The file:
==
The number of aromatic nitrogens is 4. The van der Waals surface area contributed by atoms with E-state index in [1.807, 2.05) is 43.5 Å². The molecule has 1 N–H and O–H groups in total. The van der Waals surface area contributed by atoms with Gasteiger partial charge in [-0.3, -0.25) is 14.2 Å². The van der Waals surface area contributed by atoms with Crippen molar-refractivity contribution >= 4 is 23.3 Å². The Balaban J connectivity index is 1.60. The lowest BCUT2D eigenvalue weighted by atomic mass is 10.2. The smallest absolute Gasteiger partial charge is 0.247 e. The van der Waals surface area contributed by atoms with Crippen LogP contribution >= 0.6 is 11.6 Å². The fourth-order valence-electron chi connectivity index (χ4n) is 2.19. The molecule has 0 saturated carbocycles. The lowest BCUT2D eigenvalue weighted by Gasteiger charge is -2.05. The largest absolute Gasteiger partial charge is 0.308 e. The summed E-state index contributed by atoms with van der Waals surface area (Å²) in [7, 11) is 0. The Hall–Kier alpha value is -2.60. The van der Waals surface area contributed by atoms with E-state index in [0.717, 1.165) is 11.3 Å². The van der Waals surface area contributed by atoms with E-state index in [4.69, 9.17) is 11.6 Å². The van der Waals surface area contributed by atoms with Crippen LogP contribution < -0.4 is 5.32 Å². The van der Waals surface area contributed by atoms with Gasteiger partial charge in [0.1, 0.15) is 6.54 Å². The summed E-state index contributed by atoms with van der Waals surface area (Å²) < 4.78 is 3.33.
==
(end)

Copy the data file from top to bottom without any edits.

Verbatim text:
The number of aromatic nitrogens is 4. The van der Waals surface area contributed by atoms with E-state index in [1.807, 2.05) is 43.5 Å². The molecule has 1 N–H and O–H groups in total. The van der Waals surface area contributed by atoms with Gasteiger partial charge in [-0.3, -0.25) is 14.2 Å². The van der Waals surface area contributed by atoms with Crippen molar-refractivity contribution >= 4 is 23.3 Å². The Balaban J connectivity index is 1.60. The lowest BCUT2D eigenvalue weighted by atomic mass is 10.2. The smallest absolute Gasteiger partial charge is 0.247 e. The van der Waals surface area contributed by atoms with Crippen LogP contribution >= 0.6 is 11.6 Å². The fourth-order valence-electron chi connectivity index (χ4n) is 2.19. The molecule has 0 saturated carbocycles. The lowest BCUT2D eigenvalue weighted by Gasteiger charge is -2.05. The largest absolute Gasteiger partial charge is 0.308 e. The summed E-state index contributed by atoms with van der Waals surface area (Å²) in [7, 11) is 0. The Hall–Kier alpha value is -2.60. The van der Waals surface area contributed by atoms with E-state index in [0.717, 1.165) is 11.3 Å². The van der Waals surface area contributed by atoms with E-state index in [4.69, 9.17) is 11.6 Å². The van der Waals surface area contributed by atoms with Crippen LogP contribution < -0.4 is 5.32 Å². The van der Waals surface area contributed by atoms with Gasteiger partial charge in [0.1, 0.15) is 6.54 Å². The summed E-state index contributed by atoms with van der Waals surface area (Å²) < 4.78 is 3.33.